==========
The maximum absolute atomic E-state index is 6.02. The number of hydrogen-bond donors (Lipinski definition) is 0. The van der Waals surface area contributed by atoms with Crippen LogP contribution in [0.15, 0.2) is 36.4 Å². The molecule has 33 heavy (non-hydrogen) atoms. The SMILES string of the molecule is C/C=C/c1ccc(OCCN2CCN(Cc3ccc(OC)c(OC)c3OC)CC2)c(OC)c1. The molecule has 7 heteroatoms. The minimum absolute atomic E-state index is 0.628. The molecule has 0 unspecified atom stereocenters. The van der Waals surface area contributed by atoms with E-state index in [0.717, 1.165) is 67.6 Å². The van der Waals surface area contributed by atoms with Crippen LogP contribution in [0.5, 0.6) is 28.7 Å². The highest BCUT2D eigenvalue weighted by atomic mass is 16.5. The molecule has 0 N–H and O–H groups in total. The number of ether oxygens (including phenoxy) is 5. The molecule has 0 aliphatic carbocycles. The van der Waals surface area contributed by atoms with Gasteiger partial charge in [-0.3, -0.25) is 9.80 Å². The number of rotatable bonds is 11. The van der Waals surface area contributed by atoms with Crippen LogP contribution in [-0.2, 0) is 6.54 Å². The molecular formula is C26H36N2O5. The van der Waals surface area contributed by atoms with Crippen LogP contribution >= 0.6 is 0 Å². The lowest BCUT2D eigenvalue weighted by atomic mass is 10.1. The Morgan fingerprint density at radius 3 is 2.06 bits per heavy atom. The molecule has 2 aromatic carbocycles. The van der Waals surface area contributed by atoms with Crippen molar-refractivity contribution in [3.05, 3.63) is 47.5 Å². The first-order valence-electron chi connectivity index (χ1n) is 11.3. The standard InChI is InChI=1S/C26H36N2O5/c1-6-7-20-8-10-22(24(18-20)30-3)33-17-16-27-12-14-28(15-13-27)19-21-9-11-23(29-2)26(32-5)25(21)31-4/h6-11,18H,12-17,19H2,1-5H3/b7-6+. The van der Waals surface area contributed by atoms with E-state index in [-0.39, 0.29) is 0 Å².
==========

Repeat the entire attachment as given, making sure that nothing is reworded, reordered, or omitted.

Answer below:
The maximum absolute atomic E-state index is 6.02. The number of hydrogen-bond donors (Lipinski definition) is 0. The van der Waals surface area contributed by atoms with Crippen LogP contribution in [0.15, 0.2) is 36.4 Å². The molecule has 33 heavy (non-hydrogen) atoms. The SMILES string of the molecule is C/C=C/c1ccc(OCCN2CCN(Cc3ccc(OC)c(OC)c3OC)CC2)c(OC)c1. The molecule has 7 heteroatoms. The minimum absolute atomic E-state index is 0.628. The molecule has 0 unspecified atom stereocenters. The van der Waals surface area contributed by atoms with E-state index in [0.717, 1.165) is 67.6 Å². The van der Waals surface area contributed by atoms with Crippen LogP contribution in [0.5, 0.6) is 28.7 Å². The highest BCUT2D eigenvalue weighted by atomic mass is 16.5. The molecule has 0 N–H and O–H groups in total. The number of ether oxygens (including phenoxy) is 5. The molecule has 0 aliphatic carbocycles. The van der Waals surface area contributed by atoms with Gasteiger partial charge in [-0.3, -0.25) is 9.80 Å². The number of rotatable bonds is 11. The van der Waals surface area contributed by atoms with Crippen LogP contribution in [-0.2, 0) is 6.54 Å². The molecular formula is C26H36N2O5. The van der Waals surface area contributed by atoms with Crippen LogP contribution >= 0.6 is 0 Å². The lowest BCUT2D eigenvalue weighted by atomic mass is 10.1. The Morgan fingerprint density at radius 3 is 2.06 bits per heavy atom. The molecule has 2 aromatic carbocycles. The van der Waals surface area contributed by atoms with Crippen molar-refractivity contribution in [3.05, 3.63) is 47.5 Å². The first-order valence-electron chi connectivity index (χ1n) is 11.3. The standard InChI is InChI=1S/C26H36N2O5/c1-6-7-20-8-10-22(24(18-20)30-3)33-17-16-27-12-14-28(15-13-27)19-21-9-11-23(29-2)26(32-5)25(21)31-4/h6-11,18H,12-17,19H2,1-5H3/b7-6+. The van der Waals surface area contributed by atoms with E-state index in [-0.39, 0.29) is 0 Å².